When considering aspects of personality to make hiring decisions and build better teams, we've covered why personality matters in the workplace, how to view personality in team building, and even how "cultural fit" can reduce long term turnover. These all discuss crucial elements of personality as it relates to teams, such as how well team members blend together, balance leadership, and overall have key points of their personality that match their career, keeping them happy and interested in their job.
But what happens in the day-to-day moments of these employees? Understanding whether someone is an extrovert or introvert can be just as important, and often misguided.
On the surface, extroverts often seem like the desired hire. They're outspoken, energetic, and engage regularly with others, both in business and social settings.
Introverts, on the other hand, typically get a bit of a bad rap. Commonly seen as antisocial and unenthusiastic, it's not hard to understand why a hiring manager might be hesitant to hire someone with this as a dominant personality trait. Will they be a downer at the office? Will you be able to get any solid, consistent work out of them? What will their communication style be?
Considering that thirty to fifty percent of today's workforce consists of introverts, it's very important to truly understand not only why they make great employees, but why they could be essential to your success.
As someone who would classify himself as an introvert, I thought it best to clear up "myths" of introverts and highlight their real strengths as employees.
Introvert ≠ Loner
Harkening back to the days of the schoolyard, anyone that spends time by themselves is often deemed antisocial, or to put it bluntly, a loner. Opting to eat lunch away from a group or choosing to head home while the rest of the office hits up a happy hour can seem strange to an extrovert, but for introverts it's not only normal, it's a necessity.
Some people are energized by being in groups. Action brings out the best in them and allows them to flourish. Introverts function in the opposite way, using downtime to recharge and become their best person. As Nancy Ancowitz, a business communications consultant, puts it, "Don't assume that an introvert lunching alone is lonely." These moments of peace and quiet are embraced readily, used not only to energize, but also to brainstorm solutions to problems, develop new ideas, and internally plan out a project from start to finish.
As The Energy Project CEO states, "Renewal is not for slackers."
One negative element to this trait, however, is that an introvert, while still an exceptional employee, may not be as vocal and not as geared towards management or leadership as an extrovert. With the current trend of grooming employees in this direction, it can be a common mistake to overlook a talented introvert that could be an integral part of your team as a whole.
In today's modern office culture, open floor plans often create a "really uncomfortable way to work", with overstimulation making it hard to concentrate. The idea of constant collaboration is seen as a positive, but is now being seen as a negative environment long-term, even for extroverts, who have been found to be less productive as every conversation distracts and engages them. Creating positions that allow for working remotely, even if only partially, allows introverts to thrive in environments they're comfortable in, generating better work, and long term happiness.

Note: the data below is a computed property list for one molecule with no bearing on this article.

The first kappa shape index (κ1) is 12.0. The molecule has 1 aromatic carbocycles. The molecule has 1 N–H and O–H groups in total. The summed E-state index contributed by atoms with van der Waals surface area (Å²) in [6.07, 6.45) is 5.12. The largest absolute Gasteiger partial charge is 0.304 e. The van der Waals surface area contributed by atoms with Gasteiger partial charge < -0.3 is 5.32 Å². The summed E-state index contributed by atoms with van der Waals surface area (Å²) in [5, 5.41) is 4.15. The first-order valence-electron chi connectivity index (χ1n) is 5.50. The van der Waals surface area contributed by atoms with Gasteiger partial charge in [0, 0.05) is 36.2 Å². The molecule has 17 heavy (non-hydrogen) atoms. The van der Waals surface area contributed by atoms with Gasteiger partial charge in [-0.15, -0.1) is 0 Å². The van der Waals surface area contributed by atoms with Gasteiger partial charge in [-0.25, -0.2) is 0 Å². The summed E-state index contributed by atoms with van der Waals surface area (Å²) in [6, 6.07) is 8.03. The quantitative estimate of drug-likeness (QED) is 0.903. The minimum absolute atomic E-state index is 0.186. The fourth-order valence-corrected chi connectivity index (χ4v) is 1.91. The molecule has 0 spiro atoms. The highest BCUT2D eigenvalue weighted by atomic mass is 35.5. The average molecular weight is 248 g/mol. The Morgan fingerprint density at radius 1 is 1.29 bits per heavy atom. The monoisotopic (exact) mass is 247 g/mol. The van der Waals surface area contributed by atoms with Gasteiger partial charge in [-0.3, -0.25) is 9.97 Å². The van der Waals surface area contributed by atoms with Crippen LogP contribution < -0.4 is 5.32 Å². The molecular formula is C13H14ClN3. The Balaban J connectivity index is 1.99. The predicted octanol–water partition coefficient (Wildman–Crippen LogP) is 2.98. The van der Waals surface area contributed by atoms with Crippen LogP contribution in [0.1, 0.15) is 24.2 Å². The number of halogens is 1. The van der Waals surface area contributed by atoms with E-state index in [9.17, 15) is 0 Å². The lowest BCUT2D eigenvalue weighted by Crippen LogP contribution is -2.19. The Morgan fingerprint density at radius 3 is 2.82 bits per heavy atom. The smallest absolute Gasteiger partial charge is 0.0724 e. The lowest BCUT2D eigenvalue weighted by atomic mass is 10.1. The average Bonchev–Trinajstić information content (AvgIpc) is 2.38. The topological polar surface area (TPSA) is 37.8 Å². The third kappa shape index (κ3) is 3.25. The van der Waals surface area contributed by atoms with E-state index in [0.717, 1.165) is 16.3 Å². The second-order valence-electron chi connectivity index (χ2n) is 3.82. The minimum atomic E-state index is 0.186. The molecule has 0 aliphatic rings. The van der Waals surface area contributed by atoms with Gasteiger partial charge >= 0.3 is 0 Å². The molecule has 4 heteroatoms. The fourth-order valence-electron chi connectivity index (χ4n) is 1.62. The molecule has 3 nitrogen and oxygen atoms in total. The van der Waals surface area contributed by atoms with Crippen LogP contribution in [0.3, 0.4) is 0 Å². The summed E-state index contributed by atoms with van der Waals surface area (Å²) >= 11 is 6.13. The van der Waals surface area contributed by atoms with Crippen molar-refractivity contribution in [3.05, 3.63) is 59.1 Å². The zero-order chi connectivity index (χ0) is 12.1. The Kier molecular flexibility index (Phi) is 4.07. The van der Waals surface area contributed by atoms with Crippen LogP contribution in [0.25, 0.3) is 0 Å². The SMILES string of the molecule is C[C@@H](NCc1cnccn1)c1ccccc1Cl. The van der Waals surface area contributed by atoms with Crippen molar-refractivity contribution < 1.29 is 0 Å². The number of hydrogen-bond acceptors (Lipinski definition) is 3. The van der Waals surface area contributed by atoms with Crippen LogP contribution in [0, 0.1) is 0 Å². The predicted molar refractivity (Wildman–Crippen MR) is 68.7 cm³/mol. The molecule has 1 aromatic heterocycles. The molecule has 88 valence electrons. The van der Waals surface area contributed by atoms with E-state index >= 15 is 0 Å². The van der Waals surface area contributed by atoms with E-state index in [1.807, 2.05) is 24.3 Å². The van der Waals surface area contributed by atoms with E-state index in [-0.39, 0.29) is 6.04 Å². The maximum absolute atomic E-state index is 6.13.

Another myth regarding introverts is their tendency to be "quiet" compared to extroverts. In fact, introverts aren't necessarily quieter than others, they just tend to talk less. Pamela Braun, a Minnesota-based career counselor, stresses that introverts process internally and, "…often has as much going on inside as the extrovert is demonstrating on the outside."
While a meeting might consist of several people spitballing ideas, introverts will often be the last to speak but produce ideas that are well thought out and thoroughly vetted in their own mind before sharing with a group. Introverts take time to process and internalize all the information informing any thoughts or decisions and present deliberate concepts, not just the first thing that comes to mind. A constant stream of ideas can prove worthwhile in many cases, but often distracts from the end goal. Allowing an introvert to take time before sharing can end up saving time in the long run.
Being able to listen and absorb details before speaking not only brings out great ideas, but highlights some of the great positions introverts can fill within a business. Project managers need to be focused and methodical, communicating efficiently with different groups of an organization. Writers and researchers thrive when given time to be alone and embrace their subject matter, making introverts the perfect candidates for these types of careers.
One caveat to this, however, is that as a colleague or employer, you may find that an introverted employee appears disinterested or disengaged. It's something introverts tend to convey unintentionally, so it's important to connect with them directly if you need to open a channel of communication. Joe McHugh of Right Management Consultants accurately compares introverts to icebergs - "What you see on the surface is only a small percentage of their entire selves."
With introverts, appearances aren't always as they seem. While this personality type has traditionally been seen as underwhelming, it's hard to deny that their calculated approach to problem, and methodical dedication to their work isn't valuable and important to every type business. And with a growing rate of employees working remotely, it's a smart move to start considering introverts when looking for your next hires.
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